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Opinion: There’s gold in 54.5 mpg

Capital does not like uncertainty. That’s one reason the national passenger vehicle fuel-efficiency standard that is the focus of a hearing in San Francisco today is so important.

By requiring carmakers to hit an average of 54.5 miles per gallon by 2025, the proposed standard would provide exactly the kind of long-term policy certainty that capital loves. As a long-time investor in innovative car technologies and companies like Tesla, I can attest to the fact that a standard would unlock investmentand innovation, create jobs, and spur economicgrowth, in the automotive sector and beyond.

Setting the bar at 54.5 mpg would causea flurry of technological developments and infrastructure improvements — exactly the kind of thing that interests investors. In the short term, companies will be vying to figure out ways to make conventional gasoline engines more efficient, while also developing the next generation of hybrids. There will be experimentation with lightweight but strong materials, and new ways of building more efficient engines.

For longer-term plays, entrepreneurs and established companies will be on the hunt for alternatives to gasoline. They will innovate on the electric car front. They will further develop fuel-cell technology. And by 2025—an eternity in tech time—a company or two will likely come up with game-changing technologies that aren’t even on the drawing board yet. Somewhere, the next Apple or Google of transportation is waiting in the wings.

If the National Highway Administration and the EPA finalize plans for 54.5mpg by 2025, they will usher in an era of opportunity fora wide range of businesses, from clean tech companies to entrepreneurial engineering firms to auto parts suppliers. As new technologies scale up and become commonplace, more business opportunities will emerge as new generation, transmission, and fueling networks are established.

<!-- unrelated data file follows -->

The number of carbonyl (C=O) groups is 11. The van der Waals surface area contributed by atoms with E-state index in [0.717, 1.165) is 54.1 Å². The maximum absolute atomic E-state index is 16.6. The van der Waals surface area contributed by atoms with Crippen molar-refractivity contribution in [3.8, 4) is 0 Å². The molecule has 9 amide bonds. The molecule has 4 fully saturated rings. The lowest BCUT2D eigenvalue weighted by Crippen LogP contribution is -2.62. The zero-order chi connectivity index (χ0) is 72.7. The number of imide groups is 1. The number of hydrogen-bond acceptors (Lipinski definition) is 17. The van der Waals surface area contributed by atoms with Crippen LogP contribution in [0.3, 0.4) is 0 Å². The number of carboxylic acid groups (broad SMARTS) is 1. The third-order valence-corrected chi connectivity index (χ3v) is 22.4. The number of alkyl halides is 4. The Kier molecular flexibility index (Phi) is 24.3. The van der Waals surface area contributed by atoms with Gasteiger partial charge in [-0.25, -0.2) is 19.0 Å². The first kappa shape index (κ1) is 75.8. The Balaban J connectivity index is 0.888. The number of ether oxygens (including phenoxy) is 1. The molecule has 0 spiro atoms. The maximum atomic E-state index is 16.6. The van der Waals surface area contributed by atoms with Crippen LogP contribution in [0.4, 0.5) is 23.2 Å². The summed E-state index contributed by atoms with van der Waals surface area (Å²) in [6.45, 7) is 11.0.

And of course car companies stand to benefit, as well. A recent analysis by Citi Investment Research and the Investor Network on Climate Risk found that higher mileage standards wouldboost automakers’ profit margins. Better mileage would also make US-made cars more competitive on the international market.

That might be one reason automakers and labor stood shoulder to shoulder with President Obama when the proposed standards were announced last year.  Their show of support was also a pretty good sign that car manufacturers figure they can hit the 54.5 mpg target by 2025.

The Great Recession was rough on car manufacturers. But sales are beginning to recover.  And automakers have announced plans to hire thousands of workers this year– from BMW in South Carolina, to Chrysler and Ford in Michigan, to electric carmakers CODA and Tesla here in California.

Setting a goal of 54.5 mpg by 2025 will keep the hiring coming, and not just in the auto industry. According to the “More Jobs per Gallon” report by Ceres, a national coalition of institutional investors and public interest groups, the new standard would create approximately 484,000 net new jobs across the economy by 2030.

There are other benefits to 54.5 mpg, as well, from cleaner air, to fewer greenhouse gas emissions, to less dependence on foreign oil. But as someone who makes his living deciding where to invest money, I am focused on the bottom line. When it comes to maximizing opportunity —for investors, for California, and for the United States– 54.5 mpg by 2025 is an opportunity too good to miss.

Ed’s Note: 

Bill Green is a co-founder of VantagePoint’s CleanTech Practice, and has 25 years of investment and management experience in renewable energy and related sectors.


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